Great sign for an ice cream truck, right?

Nona and I shared a big ice cream cone of salted caramel chocolate, though.  We both support lactose tolerance, a lot. Papa didn’t have any, even though he likes the taste.

The “Nerd” word used to seem like a put-down word for people who knew a lot about one thing, but, knowing Uncle Josh changed all that for me.  He knows so much about plants that he is definitely a “plant nerd,” but he’s a really great uncle.  If he’s a nerd, then nerds are good people.

We need to keep our distracted nerds safe from distracted drivers.

We need to keep our distracted nerds safe from distracted drivers.

I wonder if this sign was put up on the road just to protect our Uncle Josh?  He used to work a lot on Sauvie Island, you know, where we saw this sign.

When you hear or read the word “rip”, I’m pretty sure I know what you’re thinking, and it’s not about fabric.  Right?  Well, when you see this sign in Portland, …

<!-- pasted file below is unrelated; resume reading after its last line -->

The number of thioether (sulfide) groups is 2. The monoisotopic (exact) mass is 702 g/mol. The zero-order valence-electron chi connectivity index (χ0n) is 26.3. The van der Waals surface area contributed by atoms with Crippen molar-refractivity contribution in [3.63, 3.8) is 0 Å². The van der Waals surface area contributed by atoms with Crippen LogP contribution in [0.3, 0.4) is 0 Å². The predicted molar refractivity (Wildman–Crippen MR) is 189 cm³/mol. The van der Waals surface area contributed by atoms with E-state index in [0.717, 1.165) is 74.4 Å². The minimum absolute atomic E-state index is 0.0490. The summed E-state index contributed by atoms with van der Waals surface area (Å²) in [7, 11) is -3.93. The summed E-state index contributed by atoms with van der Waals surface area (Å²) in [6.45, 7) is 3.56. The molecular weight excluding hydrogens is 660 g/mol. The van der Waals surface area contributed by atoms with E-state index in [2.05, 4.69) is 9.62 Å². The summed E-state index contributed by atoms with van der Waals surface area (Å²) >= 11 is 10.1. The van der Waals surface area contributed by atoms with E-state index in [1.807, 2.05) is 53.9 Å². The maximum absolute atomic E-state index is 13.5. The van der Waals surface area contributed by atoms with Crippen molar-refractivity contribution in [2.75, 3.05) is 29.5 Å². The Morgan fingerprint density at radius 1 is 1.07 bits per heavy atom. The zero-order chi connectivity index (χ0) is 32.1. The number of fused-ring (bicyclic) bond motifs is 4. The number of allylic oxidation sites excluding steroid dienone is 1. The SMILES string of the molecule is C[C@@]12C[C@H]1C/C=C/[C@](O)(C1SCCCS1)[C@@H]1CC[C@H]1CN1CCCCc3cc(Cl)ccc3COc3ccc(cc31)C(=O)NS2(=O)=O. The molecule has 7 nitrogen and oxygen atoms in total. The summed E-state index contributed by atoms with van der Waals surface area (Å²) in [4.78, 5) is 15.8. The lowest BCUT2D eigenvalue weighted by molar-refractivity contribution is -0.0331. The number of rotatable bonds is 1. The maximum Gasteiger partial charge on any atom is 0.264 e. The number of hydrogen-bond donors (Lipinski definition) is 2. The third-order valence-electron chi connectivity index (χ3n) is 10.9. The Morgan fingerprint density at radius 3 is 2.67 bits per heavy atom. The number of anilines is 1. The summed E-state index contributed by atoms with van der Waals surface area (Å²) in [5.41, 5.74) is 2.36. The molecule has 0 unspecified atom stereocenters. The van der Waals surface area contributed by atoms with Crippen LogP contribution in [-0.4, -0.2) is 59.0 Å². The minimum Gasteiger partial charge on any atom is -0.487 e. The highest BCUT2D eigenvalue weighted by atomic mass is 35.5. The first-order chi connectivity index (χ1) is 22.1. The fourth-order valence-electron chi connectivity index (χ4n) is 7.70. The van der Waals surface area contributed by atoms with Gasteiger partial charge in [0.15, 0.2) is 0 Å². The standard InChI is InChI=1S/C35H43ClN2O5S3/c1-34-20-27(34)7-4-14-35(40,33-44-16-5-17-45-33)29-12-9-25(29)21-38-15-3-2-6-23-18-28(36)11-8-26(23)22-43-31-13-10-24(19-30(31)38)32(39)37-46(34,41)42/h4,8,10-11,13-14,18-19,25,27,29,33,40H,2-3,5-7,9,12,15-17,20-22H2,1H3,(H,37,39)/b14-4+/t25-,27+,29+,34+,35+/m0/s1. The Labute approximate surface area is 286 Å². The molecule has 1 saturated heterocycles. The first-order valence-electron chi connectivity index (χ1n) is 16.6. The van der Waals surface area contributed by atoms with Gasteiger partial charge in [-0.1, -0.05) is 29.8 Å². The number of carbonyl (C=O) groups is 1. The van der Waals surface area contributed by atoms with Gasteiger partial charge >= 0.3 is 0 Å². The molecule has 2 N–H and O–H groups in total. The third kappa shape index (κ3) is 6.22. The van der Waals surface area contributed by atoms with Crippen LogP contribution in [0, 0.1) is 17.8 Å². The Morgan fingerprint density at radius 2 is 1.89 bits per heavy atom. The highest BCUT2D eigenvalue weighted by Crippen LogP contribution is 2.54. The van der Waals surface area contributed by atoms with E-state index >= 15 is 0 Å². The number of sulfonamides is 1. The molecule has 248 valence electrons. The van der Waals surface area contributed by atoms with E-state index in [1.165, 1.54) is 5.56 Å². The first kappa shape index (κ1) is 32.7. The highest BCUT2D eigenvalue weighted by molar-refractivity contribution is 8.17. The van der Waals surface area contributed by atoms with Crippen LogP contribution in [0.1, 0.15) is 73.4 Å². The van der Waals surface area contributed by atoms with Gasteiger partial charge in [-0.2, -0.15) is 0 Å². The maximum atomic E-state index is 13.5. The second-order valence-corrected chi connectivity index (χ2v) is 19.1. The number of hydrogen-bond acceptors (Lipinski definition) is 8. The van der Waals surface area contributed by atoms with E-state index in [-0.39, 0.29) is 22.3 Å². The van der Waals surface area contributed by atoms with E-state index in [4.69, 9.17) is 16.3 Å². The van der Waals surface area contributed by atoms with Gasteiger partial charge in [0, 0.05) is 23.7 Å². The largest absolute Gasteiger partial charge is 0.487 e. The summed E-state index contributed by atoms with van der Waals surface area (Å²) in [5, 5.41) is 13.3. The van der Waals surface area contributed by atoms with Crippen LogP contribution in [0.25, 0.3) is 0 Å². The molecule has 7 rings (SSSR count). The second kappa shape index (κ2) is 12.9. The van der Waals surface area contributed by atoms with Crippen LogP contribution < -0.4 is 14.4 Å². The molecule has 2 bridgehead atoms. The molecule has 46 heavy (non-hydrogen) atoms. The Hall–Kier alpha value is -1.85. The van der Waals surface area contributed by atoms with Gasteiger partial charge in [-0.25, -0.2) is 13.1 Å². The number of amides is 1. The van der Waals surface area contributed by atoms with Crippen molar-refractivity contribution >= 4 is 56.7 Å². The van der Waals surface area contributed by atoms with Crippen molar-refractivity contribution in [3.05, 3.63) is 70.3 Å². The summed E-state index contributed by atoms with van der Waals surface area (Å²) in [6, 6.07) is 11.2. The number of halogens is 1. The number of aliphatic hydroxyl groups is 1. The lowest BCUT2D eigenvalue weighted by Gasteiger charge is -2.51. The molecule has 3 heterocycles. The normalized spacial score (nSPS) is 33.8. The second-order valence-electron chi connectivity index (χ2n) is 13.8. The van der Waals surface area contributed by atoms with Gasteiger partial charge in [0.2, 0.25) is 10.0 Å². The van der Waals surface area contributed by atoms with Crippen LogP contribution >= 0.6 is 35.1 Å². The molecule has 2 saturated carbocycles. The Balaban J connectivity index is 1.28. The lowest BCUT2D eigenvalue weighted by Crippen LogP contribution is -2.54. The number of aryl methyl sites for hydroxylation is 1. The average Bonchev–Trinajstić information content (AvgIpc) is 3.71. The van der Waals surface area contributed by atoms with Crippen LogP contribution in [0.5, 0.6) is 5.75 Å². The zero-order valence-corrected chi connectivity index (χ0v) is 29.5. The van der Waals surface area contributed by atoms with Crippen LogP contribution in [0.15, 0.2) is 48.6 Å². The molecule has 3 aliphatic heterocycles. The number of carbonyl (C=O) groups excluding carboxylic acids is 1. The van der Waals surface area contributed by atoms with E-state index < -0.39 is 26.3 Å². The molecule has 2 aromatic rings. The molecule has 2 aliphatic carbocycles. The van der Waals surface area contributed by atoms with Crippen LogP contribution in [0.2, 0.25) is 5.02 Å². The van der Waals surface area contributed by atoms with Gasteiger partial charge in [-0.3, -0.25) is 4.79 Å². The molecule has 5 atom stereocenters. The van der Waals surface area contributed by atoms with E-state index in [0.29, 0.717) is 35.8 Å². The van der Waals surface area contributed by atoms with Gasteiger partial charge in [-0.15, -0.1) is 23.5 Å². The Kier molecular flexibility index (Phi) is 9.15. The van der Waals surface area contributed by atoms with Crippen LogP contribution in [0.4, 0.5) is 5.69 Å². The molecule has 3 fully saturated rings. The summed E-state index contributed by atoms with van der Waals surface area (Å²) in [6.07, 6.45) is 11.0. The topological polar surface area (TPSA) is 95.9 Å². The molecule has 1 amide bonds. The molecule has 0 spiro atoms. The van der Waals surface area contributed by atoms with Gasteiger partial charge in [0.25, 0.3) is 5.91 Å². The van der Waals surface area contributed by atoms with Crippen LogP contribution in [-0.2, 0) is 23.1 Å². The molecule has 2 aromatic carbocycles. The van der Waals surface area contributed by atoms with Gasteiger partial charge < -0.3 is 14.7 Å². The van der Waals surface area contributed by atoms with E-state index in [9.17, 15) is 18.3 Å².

It’s about basketball! 

It’s about basketball! (and offers a great wedding photo backdrop, too!)

it’s not about fabric or making wind (Nona said that’s the polite way to say what you’re thinking).  No, Nona and Papa asked a lot of people in Portland what “rip city” meant. Most Portlanders said they had no idea. So, they also researched it and found this story.  Yeah, some basketball coach jumped up and yelled “rip city!” when one of his players made a winning three point shot in the final second of a basketball game.  The newspapers reported his exclamation, and that’s how Portland got the name Rip City.

You gotta admit, Portland has some crazy signs, doesn’t it?  Whenever signs like these come into view, I will know they indicate that I’m back in Portland, Oregon.  Bye for now.

I’m your friend.

Love,